It is a lovely path but it has sheer drops either side, so care is needed to navigate it. It looks beautiful but only 2 weeks previously to my visit a Swiss tourist was killed on it and 8 others injured when a horse charged and the carriage overturned. It is beautiful, though.

The steps on the right lead down to the beach at Le Grande Greve. There are many steps and the sign warns they are maintained by volunteers and very steep. I would have liked to go down but by now it was clear if I did I would not have time to take in Little Sark properly.

At the end of La Coupee I could look back over this beautiful beach and did feel it a shame I ran out of time to get down there, as it is the only sandy beach on the island.

Le Grande Greve

Mind you, looking back at those steps, I was soon rather grateful that I hadn’t tried. It was not so much the steepness that bothered me, but the steep drop right next to them!


I soon came to the little square which makes up the main community of Little Sark. It was such a peaceful location.


From here I could follow a dead-end path north to Fontaine Bay, but I wanted to see it, so I did just that.

Fontaine Bay

I am not sure if there is a beach at low tide, but there wasn’t at the time. Heading back south I could then pick up another path around Port Gorey. This is a rugged bit of coast which was very beautiful with once again Herm and the other islands visible in the distance over the many rocks.


The path continued south on the coast here and I passed some old towers which are the remains of old mines – I gather there was once a silver mine on Sark, so perhaps this is the remains of it? Sadly the coast path soon ended and I had to return to the track leading out to Little Sark. By now it was nearly 5pm and my boat left at 6, so I did not have much time left.

Once over La Coupee again I could turn right on another path that went along the south of Sark. This passed Dixcart Bay which looks to be another nice sheltered beach with some sand too. There is a path down to it, but I didn’t not have time to go down there.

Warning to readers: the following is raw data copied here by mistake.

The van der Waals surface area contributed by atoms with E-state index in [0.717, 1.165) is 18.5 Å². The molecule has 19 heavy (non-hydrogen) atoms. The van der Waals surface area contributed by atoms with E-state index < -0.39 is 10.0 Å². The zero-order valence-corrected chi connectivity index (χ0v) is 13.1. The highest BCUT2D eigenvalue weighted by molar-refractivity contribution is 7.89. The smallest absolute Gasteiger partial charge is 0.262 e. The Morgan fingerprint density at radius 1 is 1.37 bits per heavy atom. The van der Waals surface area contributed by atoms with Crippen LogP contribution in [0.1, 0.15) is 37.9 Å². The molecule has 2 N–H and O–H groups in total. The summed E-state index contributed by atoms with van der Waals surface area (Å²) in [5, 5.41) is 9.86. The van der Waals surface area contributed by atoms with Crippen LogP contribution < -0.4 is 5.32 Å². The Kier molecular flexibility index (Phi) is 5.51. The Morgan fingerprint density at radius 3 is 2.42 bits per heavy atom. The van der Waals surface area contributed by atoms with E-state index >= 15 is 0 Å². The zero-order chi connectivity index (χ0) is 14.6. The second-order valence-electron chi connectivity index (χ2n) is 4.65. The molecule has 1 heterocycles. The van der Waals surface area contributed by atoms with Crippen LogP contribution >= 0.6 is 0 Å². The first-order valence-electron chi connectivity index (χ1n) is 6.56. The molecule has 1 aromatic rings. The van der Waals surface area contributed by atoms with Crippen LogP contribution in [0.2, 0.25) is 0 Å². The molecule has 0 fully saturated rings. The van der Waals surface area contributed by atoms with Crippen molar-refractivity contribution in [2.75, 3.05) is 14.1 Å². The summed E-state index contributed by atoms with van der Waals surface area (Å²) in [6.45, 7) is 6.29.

Dixcart Bay

The path then joined the road and I took the path through the pretty Dixcart Valley and then headed along the back of Derible Bay. It was so beautiful here with the lower evening sun giving a warm glow and the beautiful turquoise colour of the shallow water.

Derrible Bay

It was difficult to drag myself away, but I had to. So I followed the path which headed inland to another road and then turned right to follow this track to it’s end, which continued as another footpath above Creux Harbour.

Sark Harbour

The white horses on the sea indicate the strong currents around those rocks – you clearly have to know what you are doing to navigate a boat around here. This path headed down towards the harbour but was still on the cliff tops, which gave a nice view back over the harbour.

Sark Harbour

I could then turn left and follow steps down to the main track up from the harbour. I noticed on my return that Sark is also a dark skies island, meaning it is excellent for astronomy given the lack of man-made light at night.

I then headed down to the harbour, with just enough time to get an ice cream before the kiosk closed for the day. A lovely end!

Sark Harbour

I took the ferry back and was chatting to another coastal walker on the way back, who was staying at the other campsite on Guernsey. He remarked how much he had enjoyed it too, although he did make the same observation about the number of tractors on the island!

I really enjoyed Sark. I was initially a bit disappointed about the lack of coastal access but I think the paths that do exist probably get to the most spectacular parts of the coast. I knew that Sark was not known for it’s beaches so it was a pleasant surprise to find a couple of nice sandy beaches and some remote and spectacular rocky ones. It was also a lovely peaceful island which has the feel of somewhere that has changed very little over the years.  It was a lovely day out and a trip I am very glad I made the effort to take, it is a gem of an island.

Here are the photos from this walk  : Main Link | Slideshow